A study released last year by a pro-Common Core group predicted that under Common Core's stricter set of state education standards, six-year high school dropout rates will likely double for states adhering to the federally incentivized nationally-based testing.
The finding was not well publicized and was only recently picked up on by Common Core critics.
The report released by the Carnegie Corporation in collaboration with McKinsey & Company found that teachers will not "meet the demand" of Common Core's expected student achievement levels for those students already behind more than one grade level unless there is broader change in school designs.
The study found that under Common Core's set of state standards the four-year graduation rate would fall from 75 percent to just 53 percent, while the six-year graduation rate would fall from 85 percent down to just 70 percent. The study also predicted that the four-year dropout rate would rise from eight percent to 14 percent, while the six-year dropout rate would climb from 15 percent to 30 percent.
The study stated that it would not be possible to avoid decreases in high school graduation rates by simply using "human capital strategies." Even if every teacher was able to increase sub-proficient children's proficiency by 1.25 grade levels per year for four years, those students who enter high school more than one grade level behind the standard would still be below standard level by the end of four years, the study found.
"McKinsey & Company used available estimates of what can be accomplished by top-quartile teachers (those able to 'move' student performance at the rate of 1.25 grade levels per year … ) to test whether or not it might be possible to avoid large drops in graduation rates using human capital strategies alone," The Carnegie report stated. "The short answer is no: even coordinated, rapid, and highly effective efforts to improve high school teaching would leave millions of students achieving below the level needed for graduation and college success as defined by the Common Core."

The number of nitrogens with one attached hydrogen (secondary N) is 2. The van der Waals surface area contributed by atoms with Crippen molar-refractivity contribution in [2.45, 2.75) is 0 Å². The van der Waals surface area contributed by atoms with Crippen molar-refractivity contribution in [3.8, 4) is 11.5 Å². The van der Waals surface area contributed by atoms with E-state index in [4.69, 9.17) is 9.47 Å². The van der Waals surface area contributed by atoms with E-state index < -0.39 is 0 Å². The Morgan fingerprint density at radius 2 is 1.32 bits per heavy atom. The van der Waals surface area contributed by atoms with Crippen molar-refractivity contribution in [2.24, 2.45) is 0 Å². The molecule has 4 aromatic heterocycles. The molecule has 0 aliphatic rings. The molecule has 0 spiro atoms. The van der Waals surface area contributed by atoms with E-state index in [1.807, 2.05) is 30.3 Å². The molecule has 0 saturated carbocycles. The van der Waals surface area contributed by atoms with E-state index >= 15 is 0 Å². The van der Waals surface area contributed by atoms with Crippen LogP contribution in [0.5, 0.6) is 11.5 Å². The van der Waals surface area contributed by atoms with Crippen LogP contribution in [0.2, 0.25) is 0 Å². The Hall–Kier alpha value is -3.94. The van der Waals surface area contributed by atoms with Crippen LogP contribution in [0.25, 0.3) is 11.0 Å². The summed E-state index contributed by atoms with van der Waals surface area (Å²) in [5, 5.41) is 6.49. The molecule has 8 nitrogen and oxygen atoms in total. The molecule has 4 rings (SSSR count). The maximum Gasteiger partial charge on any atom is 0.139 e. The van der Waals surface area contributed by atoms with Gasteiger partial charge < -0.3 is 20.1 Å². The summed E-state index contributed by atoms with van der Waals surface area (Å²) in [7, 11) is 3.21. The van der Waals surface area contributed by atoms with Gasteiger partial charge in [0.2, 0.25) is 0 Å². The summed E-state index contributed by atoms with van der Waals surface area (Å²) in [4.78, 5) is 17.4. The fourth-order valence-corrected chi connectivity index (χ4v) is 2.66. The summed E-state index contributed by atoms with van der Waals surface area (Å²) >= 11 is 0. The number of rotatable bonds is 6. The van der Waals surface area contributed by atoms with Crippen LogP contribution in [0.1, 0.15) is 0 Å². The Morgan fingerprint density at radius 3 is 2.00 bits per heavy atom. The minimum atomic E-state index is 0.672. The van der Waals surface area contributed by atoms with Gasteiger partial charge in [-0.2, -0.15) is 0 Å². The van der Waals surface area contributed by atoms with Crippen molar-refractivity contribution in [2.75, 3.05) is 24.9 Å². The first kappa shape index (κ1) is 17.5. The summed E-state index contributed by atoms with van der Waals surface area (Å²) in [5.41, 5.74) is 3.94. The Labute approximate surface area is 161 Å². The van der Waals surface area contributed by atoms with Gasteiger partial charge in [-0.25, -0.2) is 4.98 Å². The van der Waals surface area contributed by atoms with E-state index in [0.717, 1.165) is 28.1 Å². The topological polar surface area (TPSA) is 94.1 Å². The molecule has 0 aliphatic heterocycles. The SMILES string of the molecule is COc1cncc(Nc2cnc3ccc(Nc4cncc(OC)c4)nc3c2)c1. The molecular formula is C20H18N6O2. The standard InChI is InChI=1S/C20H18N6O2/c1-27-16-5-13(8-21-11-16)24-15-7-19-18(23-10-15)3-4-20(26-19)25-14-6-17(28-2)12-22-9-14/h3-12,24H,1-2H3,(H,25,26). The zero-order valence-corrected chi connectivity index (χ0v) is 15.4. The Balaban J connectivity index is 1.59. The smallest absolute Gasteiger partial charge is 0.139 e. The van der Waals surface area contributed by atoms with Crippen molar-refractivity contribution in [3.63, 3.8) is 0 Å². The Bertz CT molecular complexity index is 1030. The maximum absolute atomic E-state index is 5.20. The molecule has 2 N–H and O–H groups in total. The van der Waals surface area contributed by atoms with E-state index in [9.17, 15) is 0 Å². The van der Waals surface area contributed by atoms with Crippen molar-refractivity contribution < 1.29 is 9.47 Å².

The study's findings that 47 percent of students are unlikely to graduate in four years should continue to fuel the national debate on whether the Common Core is the right direction for American education. The proponents of Common Core argue that the raised expected achievement level is necessary to compete with other countries that perform better on international tests because they have a set of national standards. Advocates will also say that it is too easy for graduates to receive their diploma and they are not prepared well enough for college or professional careers.
"Too often, the path to a diploma is not rigorous enough to prepare our graduates for their next steps," former Obama domestic policy advisor Melody Barnes wrote for Politico.
The advocates also claim that the curriculums and testing for English and math are "internationally benchmarked" and "evidenced-based." Frederick Hess, director of education policy studies at the American Enterprise Institute, wrote that Common Core advocates are likely to dismiss skeptics as settling for mediocrity.
Marina Ratner, math professor at the University of California, Berkeley, wrote in an opinion piece last month for the Wall Street Journal that the proponents' claims that Common Core is "internationally benchmarked" is not completely true.
"The most astounding statement I have read is the claim that Common Core standards are 'internationally benchmarked.' They are not," Ratner wrote. "The Common Core fails any comparison with the standards of high-achieving countries. . . . They are lower in the total scope of learned material, in the depth and rigor of the treatment of mathematical subjects, and in the delayed and often inconsistent and incoherent introductions of mathematical concepts and skills."
Hess points out that advocates of Common Core also claim that the standards are based off of scientific evidence proving what children should learn and when they should learn it. However, the scientific research is based off of surveys completed by education professionals asking them what they think high school graduates should have learned.
Hess refers to Vanderbilt professor Lynn Fuchs who said it has not yet been determined whether the Common Core makes sense to implement.
"It is a trajectory of learning that has no empirical basis," Fuchs said. "We don't know yet whether it makes sense to have this particular set of standards. We don't know if it produces something better or even different from what it was before."
While proponents say that Common Core standards are more rigorous, opponents point out that they have taken some of the rigor away by taking away many upper level math courses like calculus and geometry, and have also taken out much American literature and poetry from the English language arts classes.
A study released this week by the nonpartisan Pioneer Institute, a think tank that has been critical of the Common Core, found that Common Core is damaging to history and English instruction.
"Common Core dramatically reduces the amount of classic American literature and poetry students will read in favor of non-fiction or so-called 'informational texts,'" said the report's co-author Sandra Stotsky. "Consequently, the writers of the national standards attempted to shoehorn little bits and pieces of decontextualized U.S. History texts into the English standards. The simultaneous result damages instruction for both English and U.S. History classrooms."